May beams. This is big.

Peter has had crushes before. But he’s never outright admitted he’s loved anyone.

‘And does she know that ?’

Peter looks mortified, but he answers nonetheless.

‘May. She was wearing my shirt . I sure hope she doesn’t think I lend my clothes out to every girl I see on the street.’

She laughs, ruffling his hair.

‘Aw…My little boy, becoming a grown man!’

‘Ugh this is exactly why I didn’t tell you before! Look at you, you’re tearing up!’

‘No I’m not!’

She absolutely is. Because Peter is in love, and the girl he loves most definitely loves him back.

‘So… what you’re saying is, I should start knitting Christmas sweaters for her too?’

Peter winces, and gets up to hug her. Kissing the top of her head, he pleads :

‘Please don’t. I love you but there is one thing you’re worse at than cooking, and it’s knitting.’

‘Gosh, I really must be the worst spinster out there.’

She means it as a joke, so she’s surprised when she feels a lump in her throat. It dawns on her, for the first time maybe, that she’s going to be alone eventually. She loves Peter, and he loves her, but he’s growing up. He’s grown up.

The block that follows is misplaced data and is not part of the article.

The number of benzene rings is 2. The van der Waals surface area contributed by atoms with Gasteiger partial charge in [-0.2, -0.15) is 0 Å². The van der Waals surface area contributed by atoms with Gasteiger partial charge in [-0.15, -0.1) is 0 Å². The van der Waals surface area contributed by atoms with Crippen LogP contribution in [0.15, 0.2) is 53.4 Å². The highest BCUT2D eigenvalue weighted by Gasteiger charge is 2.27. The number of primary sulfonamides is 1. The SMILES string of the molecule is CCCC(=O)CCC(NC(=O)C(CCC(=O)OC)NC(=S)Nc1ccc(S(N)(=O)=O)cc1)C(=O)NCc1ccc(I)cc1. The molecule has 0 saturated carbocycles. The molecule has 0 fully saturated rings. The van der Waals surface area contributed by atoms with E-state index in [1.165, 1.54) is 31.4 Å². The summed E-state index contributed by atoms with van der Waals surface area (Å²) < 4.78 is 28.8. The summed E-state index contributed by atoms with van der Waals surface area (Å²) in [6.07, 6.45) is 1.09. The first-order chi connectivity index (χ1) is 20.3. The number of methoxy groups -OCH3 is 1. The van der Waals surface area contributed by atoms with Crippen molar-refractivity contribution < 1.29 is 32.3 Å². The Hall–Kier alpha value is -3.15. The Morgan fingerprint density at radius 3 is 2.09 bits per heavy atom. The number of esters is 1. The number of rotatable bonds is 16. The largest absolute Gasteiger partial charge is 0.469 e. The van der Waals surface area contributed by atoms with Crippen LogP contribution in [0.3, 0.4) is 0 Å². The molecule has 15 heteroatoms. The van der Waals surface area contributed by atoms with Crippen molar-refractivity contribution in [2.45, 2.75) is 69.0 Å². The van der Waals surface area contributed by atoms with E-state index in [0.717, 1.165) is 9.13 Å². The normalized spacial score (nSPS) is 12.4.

And it’s time to let him go.

She sniffles.

‘I don’t even have a cat! Should I get a cat?’

She feels his breath on her hair.

‘I’m sorry, May.’

‘What for?’

‘For not telling you. I didn’t want to make you sad.’

‘Please, Peter! I’m not sad! I’m the opposite of sad, I’m so happy for you! I’m just…

She takes a deep breath before adding:

‘ I miss Ben. Seeing you so happy…We’ve always wanted the best for you, and it reminds me that he’s not there to see it.’

Tears roll down her cheeks, and he hugs her tighter. Damn it, she’s a mess, and she’s ruining this moment for him.

‘I’m so sorry, Peter. I’m happy, I’m really happy for you…’

‘He sees it, May. He sees it all, through you . Remember what he used to say when he couldn’t find his glasses?’

‘So, every other day then?’

He chuckles, and she leans into his hug.

‘You watch him for me, May. Be my eyes.’

 


 

Months later, she thinks about it again.

Peter is handing out ornaments for MJ to put on their tree, his hand squeezing hers every time, a small smile passing between them.

And as he turns back to her, May smiles.

Every time May stares into Peter’s eyes, she sees it all.

She hopes Ben does, too.